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Topic: custom ornaments  (Read 1833 times)
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Blood, Sweat and Crafts.
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Joined: 18-Mar-2006

Let's get high on art supplies and hibernate!

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« on: December 15, 2008 09:16:53 PM »

these are jsut a few of the more exciting ornaments ive done and past few weeks.

group shot

skull and a bottle of JD for my oldest brother

eagles helmet for my dad and a cowboy boot and hat for my boyfriends sister and mom they like country

ninja and nunchucks for my youngest brother

JD again, wizard hat for my dad and a mario shroom for my youngest brother

elephant dressed as a clown for my oldest brother because his friend katie loves elephants but hates clown.  i feel kinda bad making it cause i like her.  and my little blue dude.

next on really isnt an ornament its a fairy door.  we saw these t the ren faire and my mom loved them.  its got an incomplete fairy too.  she needs hair but im at a loss at how to do it,  any suggestions??

i call this one the wine cellar.  complete with empty bottles. lol

close up of bald fairy lol.  i used the wings from an old butterfly ornament and changed them up a bit.

comments welcome.

Every normal man must be tempted, at times, to spit on his hands, hoist the black flag, and begin slitting throats.

« Reply #1 on: December 16, 2008 07:22:06 PM »

You could use floss (the thread kind, not the dental) and glue.  I bought a Klutz book on making fairies for my daughter and they had a tutorial in it.  Next time you are in a Borders or Barnes and Noble, go to the kid's section and check out the Klutz books.  You could just read the one section.  It works well and they look pretty.
Diane B.
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GlassAttic --polymer clay "encyclopedia"

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« Reply #2 on: December 17, 2008 08:26:34 AM »

Cool ornaments! You've done quite a large range of things Shocked but so personal to each recipient, they'll definitely be a hit. Love the little fairly grasping her tummy with the wine bottles next to her Cheesy and that gate and mini-vines are great.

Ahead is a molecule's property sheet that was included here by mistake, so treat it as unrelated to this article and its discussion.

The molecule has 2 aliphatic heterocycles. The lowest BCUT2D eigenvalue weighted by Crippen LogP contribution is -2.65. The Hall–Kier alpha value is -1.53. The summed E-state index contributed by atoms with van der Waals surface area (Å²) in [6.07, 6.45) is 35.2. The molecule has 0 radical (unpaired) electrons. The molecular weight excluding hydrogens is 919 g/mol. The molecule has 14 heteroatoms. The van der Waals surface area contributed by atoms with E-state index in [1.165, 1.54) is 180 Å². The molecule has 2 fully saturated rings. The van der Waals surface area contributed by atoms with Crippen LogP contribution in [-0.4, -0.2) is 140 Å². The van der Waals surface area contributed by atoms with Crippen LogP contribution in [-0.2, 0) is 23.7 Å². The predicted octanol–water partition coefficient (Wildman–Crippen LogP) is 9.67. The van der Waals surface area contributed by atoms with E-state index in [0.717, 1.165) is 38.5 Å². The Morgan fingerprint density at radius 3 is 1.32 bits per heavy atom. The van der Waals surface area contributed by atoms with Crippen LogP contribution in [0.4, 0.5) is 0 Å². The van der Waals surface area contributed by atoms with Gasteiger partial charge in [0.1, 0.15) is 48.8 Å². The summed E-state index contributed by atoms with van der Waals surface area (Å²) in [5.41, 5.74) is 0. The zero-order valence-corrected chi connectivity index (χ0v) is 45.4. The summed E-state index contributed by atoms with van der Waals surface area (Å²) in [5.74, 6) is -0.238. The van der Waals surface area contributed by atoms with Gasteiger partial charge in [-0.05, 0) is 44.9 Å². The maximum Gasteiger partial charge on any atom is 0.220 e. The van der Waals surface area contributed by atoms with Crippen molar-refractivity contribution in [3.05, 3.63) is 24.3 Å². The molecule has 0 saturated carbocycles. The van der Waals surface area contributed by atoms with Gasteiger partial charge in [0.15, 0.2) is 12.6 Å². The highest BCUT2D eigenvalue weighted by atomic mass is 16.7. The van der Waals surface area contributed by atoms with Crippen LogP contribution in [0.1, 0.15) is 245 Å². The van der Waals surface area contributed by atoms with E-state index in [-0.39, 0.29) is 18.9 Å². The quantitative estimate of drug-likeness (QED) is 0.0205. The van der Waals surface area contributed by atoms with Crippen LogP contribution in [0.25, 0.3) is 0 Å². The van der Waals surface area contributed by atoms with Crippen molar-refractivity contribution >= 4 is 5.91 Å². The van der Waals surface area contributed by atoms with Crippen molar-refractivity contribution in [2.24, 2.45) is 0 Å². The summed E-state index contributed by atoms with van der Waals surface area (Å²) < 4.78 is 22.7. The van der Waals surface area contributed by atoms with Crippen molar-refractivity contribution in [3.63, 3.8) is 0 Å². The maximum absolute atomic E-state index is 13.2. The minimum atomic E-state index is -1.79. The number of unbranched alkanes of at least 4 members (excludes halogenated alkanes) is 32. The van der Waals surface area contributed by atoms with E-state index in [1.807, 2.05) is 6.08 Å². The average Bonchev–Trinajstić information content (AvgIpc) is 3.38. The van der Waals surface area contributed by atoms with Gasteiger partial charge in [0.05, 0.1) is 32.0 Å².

she needs hair but im at a loss at how to do it,  any suggestions??

Now that she's baked, you have fewer easy options. 
If you don't mind rebaking, you can add a little liquid clay to the head then create clay hair, and rebake. 
Or you could just form the raw clay hair on her head, put her in the freezer a while to firm up the hair and carefully remove it, then bake it separately (perhaps on a cloud of polyester stuffing, stuffed with a bit of tissue, or set into a pile of baking soda or cornstarch, to help support the shape)... then just glue it back on the head (2-part epoxy glue, E-6000, or even permanent white glue in this case since there won't be much stress). 
(And there's a way to seat hair like that plug by plug, but you probably don't want to go to that much trouble for this particular figure.)
Or you could just glue various kinds of non-clay hair onto the baked head (see link below -- or even something like a bit of metallic-gold scrubby pad to make Christmas hair, etc.).
(Or you could leave her "abstract" without hair or facial features --nothing wrong with that!)

There are examples of all kinds of hair for clay figures and lessons on how to do them on this page at my site if you want more info and ideas:
(...click on Hair)

I noticed you attached her cute wings by wrapping the excess wire around her chest, but you also could have embedded the ends of the wire into her back to hold the wings on.  You could even do that after baking if you want... just drill** two holes in her back then glue in the wire-ends (or pack with raw clay and liquid clay and rebake), or you could add more clay to embed the wire into either by baking some clay on the wire then gluing it to the back, or by pressing raw clay and wire onto the baked back with some liquid clay and rebaking.  (There's also stuff about various ways to make wings for polymer figures on the page I linked to above, if you're interested... just click on Wings instead of Hair.)

**Baked polymer clay can be drilled into pretty easily because it's fairly soft when cured (the Sculpey brand may chip a bit).  Just use a regular drill bit (put it in a pin vise as a handle, or make a polymer clay handle for it) and screw away!  Or you could use an eye screw instead... remove it after screwing in to leave a kind-of hole.  If you reheat the clay briefly, it will soften even more (for drilling into).

I like the bas relief cowboy boot (faux stitching is a great addition!) and hat too, but am concerned that the face guard clay strands of the helmet will break off fairly easily (certainly if you're using Sculpey).  If you worry about that or it happens, you might want to put the whole helmet onto a base sheet of clay (perhaps cut into a square or oval or round shape) to act as a framing element and  keep the helmet from breaking; just use a bit of liquid clay between the baked and raw clay to create a good join (and add a hole in the base for the connector) --or you could just glue the backing and helmet together as two pre-baked parts.

Diane B.

« Last Edit: December 17, 2008 08:30:40 AM by Diane B. » THIS ROCKS   Logged

few of my photos
(had to move them from YahooPhotos, so many now without captions)
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